Mothers’ postsecondary entry during early childhood: Short- and long-term effects on children

Margo Gardner*, Anne Martin, Amélie Petitclerc

*Corresponding author for this work

Research output: Contribution to journalArticlepeer-review

2 Scopus citations


This study explored the implications of low-income mothers’ entry into post-secondary education (PSE) during their children's first five years of life. Using propensity score matching to analyze data from the National Longitudinal Survey of Youth of 1979, we examined associations between maternal entry into PSE during early childhood and children's short- and long-term (ages 7 and 13, respectively) academic and socioemotional outcomes. We found that mothers’ entry into PSE during early childhood had no short-term effects on children. There were, however, long-term positive effects on academic outcomes among children with a coresident father figure, and negative effects on behavior. We also tested explanatory mechanisms and found that maternal PSE entry had positive long-term effects on household income, but income did not mediate effects on long-term child outcomes. Further, maternal PSE had no effects on the home learning environment, mothers’ educational expectations for children, maternal presence at home, or family climate.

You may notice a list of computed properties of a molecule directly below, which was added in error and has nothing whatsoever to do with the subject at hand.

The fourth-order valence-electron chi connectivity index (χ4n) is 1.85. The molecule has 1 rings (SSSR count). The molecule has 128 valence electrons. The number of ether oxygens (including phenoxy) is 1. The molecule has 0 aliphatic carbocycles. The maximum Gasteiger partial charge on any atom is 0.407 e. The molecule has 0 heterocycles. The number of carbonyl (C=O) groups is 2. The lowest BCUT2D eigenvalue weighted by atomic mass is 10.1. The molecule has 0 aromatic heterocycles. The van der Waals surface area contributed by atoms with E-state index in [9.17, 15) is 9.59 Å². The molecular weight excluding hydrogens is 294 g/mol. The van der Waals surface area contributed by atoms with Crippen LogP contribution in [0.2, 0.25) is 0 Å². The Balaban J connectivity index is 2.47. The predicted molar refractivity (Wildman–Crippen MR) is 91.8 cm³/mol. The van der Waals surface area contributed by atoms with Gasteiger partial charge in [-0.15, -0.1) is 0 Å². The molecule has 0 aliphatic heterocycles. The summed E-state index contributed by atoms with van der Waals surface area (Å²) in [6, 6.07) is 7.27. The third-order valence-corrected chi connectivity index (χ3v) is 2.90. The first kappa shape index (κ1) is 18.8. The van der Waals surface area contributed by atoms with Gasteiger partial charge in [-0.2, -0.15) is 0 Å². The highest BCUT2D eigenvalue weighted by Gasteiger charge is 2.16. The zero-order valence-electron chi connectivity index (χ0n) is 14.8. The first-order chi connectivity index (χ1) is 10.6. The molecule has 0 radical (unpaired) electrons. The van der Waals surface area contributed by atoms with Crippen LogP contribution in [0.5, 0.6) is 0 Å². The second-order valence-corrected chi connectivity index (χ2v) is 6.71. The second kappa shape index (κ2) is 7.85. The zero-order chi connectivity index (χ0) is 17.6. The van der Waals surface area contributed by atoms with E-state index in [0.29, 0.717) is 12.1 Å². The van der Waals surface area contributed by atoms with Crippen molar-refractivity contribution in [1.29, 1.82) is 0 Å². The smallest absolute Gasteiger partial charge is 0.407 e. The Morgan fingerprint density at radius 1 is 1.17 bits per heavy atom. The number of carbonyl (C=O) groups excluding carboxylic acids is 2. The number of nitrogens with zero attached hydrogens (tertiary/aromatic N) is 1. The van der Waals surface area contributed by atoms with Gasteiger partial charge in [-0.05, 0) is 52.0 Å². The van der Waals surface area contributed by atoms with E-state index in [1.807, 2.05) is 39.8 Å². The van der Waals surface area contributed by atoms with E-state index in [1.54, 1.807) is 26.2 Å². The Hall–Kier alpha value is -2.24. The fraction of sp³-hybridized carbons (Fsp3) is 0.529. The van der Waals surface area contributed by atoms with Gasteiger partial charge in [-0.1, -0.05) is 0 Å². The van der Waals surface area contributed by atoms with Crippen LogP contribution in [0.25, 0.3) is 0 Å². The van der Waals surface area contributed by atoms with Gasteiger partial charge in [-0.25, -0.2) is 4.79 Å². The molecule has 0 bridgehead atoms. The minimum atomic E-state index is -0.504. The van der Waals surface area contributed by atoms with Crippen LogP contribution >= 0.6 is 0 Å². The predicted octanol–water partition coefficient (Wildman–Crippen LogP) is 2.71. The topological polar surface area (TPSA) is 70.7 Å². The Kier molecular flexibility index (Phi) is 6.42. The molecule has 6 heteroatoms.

Original languageEnglish (US)
Pages (from-to)11-25
Number of pages15
JournalJournal of Applied Developmental Psychology
StatePublished - May 1 2019


  • Early childhood education
  • Low-income children
  • Low-income mothers
  • Maternal education
  • Postsecondary education
  • Two-generation programs

ASJC Scopus subject areas

  • Developmental and Educational Psychology


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